The early twentieth century saw the rise of eugenic theories and policies in Latin American nations, whose elite classes viewed the management of reproduction as a way to “improve the race” of their societies. Whereas in Anglophone societies like Britain and the US eugenic theorists presented “miscegenation” as a cause of racial degeneration, many Latin American scientists and governments embraced ideologies of cultural and biological mixture as a way of homogenizing and “whitening” their populations. In this seminar we will examine the history of eugenic thought and policy in Latin American societies and consider how these ideologies continue to resonate through the racialization of contemporary social attitudes towards marriage and reproduction.

Key issues

  • Eugenics and the politics of reproduction
  • Whiteness and white privilege
  • Affective dimensions of racism

Required reading:

Bibiliography

 

Seminar 4: Asian presence, anti-Asian racism and resistances in Latin America (Jessica Fernández de Lara Harada)

Moving beyond binaries of race relations still prevalent in studies of multi-ethnic mestizo states, this module draws on Asian Latin American studies, to ask how we can account for the experiences of racism, resistances and political subjectivities of people of Asian ancestry who are excluded from belonging to the nation in Latin America? We engage with the historical positioning of Asians in the racial order of the Americas as non-citizen labour, model minority/modernity model, and threatening economic competition. This positioning has generally entailed the racialized exclusion of Asians from political citizenship and participation in the national socio-political and cultural life, and the commodification of their bodies as capital. We explore how the process of citizenship nullification produces national subjectivity ineligibility. Their material and symbolic containment is exemplified by concentration camps and a reified identity constructed as ineffably inassimilable, enemy alien, and fetish. We discuss this through an engagement with the lived experiences of Asians in Latin America underscoring their agency and strategies of resistance against racism.

Key issues:

  • Lived experiences of Asians in Latin America
  • The dynamics and operation of anti-Asian racism
  • Strategies of resistance against anti-Asian racism

Required reading:

Required media:

Please watch two of the following before the session:

Bibliography

 

Seminar 5: Race and the city in contemporary Latin America (Giulia Torino)

Cities have played a key role in the making of the racial-colonial project of modernity in Latin America. Yet, Latin American race studies have rarely been explored from a spatial and urban perspective. Drawing on empirical and theoretical resources, we will explore the connection between city-making and race-making in contemporary Latin America. In particular, this session will ask how issues related to residential segregation, multicultural urban policies, placemaking and everyday urbanism, structural inequality and socioeconomic precarity, and social mobilisation are connected to the social construction of “race” across different Latin American geographies. With a particular focus on Afro-descendant urban denizens, we will also seek to question and debunk some common tropes that associate Black life in Latin American cities with necropolitical imaginaries of violence, poverty, marginality, and the topos of the non-urban.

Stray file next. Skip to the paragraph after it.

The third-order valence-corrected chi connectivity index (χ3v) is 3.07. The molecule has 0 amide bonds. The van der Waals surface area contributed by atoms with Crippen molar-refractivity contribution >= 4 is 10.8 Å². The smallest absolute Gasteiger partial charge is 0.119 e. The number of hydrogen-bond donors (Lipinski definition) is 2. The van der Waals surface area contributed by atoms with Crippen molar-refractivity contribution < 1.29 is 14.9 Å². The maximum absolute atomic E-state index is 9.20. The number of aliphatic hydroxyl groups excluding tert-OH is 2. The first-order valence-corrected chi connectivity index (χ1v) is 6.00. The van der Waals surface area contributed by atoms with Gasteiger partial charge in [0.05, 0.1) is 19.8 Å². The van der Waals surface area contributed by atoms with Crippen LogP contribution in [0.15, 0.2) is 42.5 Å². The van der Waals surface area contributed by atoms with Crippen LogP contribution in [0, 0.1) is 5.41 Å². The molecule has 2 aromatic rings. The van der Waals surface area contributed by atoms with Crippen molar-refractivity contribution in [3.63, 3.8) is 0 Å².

Key issues

  • Residential Segregation
  • Urban Policy and Governance
  • Placemaking and Belonging
  • Cosmopolitan Multiculturalism
  • Anti-Racist Urban Mobilisation

Required reading: (see Moodle)

  • Alves, Jaime Amparo. From Necropolis to Blackpolis: Necropolitical Governance and Black Spatial Praxis in São Paulo, Brazil. Antipode 46, no. 2 (2014): 323–39. 
  • Wade, Peter. Blackness and Race Mixture: The Dynamics of Racial Identity in Colombia. Baltimore and London: The Johns Hopkins University Press, 1993. Chapter 12, Pp. 207-35.
  • Williams Castro, Fatimah. Afro-Colombians and the Cosmopolitan City: New Negotiations of Race and Space in Bogotá, Colombia. Latin American Perspectives 40, no. 2 (2013): 105–17.

Required media:

  • Please watch one of the following before the session:

  • Arango García, Juan Andrés (dir.). La Playa D.C., 2012. (Film).
  • Villa Dávila, Adrián and Alejandra Quintana Martínez (dir.). Por qué cantan las aves, 2017. (Documentary, in Spanish with English subtitles).

    Bibliography

     

    Seminar 6: The multicultural turn and contemporary politics of antiracism (Sarah Abel)

    Since the 1980s, many Latin American democracies have progressively adopted multicultural policies and constitutions that recognize the distinct cultural contributions of Indigenous and Afro-descendant populations, and offer them certain legal resources and protections. These policies break with the myths of racial democracy and post-race ideologies promoted by twentieth-century Latin American governments, yet many argue that the "multicultural turn" has enabled new state-led strategies of exclusion and oppression toward racialized communities. In some cases, reparation programmes and affirmative action initiatives have been established to correct the historical damages and inequalities wrought by colonialism, slavery and racism; however, these have raised thorny debates about who should be recognized as Black and Indigenous, and based on what criteria? In this session we will explore these recent developments and discuss the challenges of creating effective, intersectional antiracist movements without reproducing forms of oppression.

    Key issues

    • Multicultural policies and new definitions of race and ethnicity
    • Antiracist strategies and social movements
    • Debates around affirmative action
    • Resurgent forms of racism

    Required reading:

    • Hernández Castillo, Rosalva Aída. ‘Indigeneity as a Field of Power: Multiculturalism and Indigenous Identities in Political Struggles’. In The SAGE Handbook of Identities, edited by Margaret Wetherell and Chandra Mohanty, 379–402. Thousand Oaks: SAGE, 2010. (Moodle)
    • Moreno Figueroa, Mónica. "Antiracism, Intersectionality and the Struggle for Dignity". Lecture for Cambridge Sociology, 30 March 2020. 
    • Paschel, Tianna S. ‘The Right to Difference: Explaining Colombia’s Shift from Color Blindness to the Law of Black Communities’. American Journal of Sociology 116, no. 3 (2010): 729–69.
    • Schwartzman, Luisa Farah, and Angela Randolpho Paiva. ‘Not Just Racial Quotas: Affirmative Action in Brazilian Higher Education 10 Years Later’. British Journal of Sociology of Education 37, no. 4 (2016): 548–66.

    Bibliography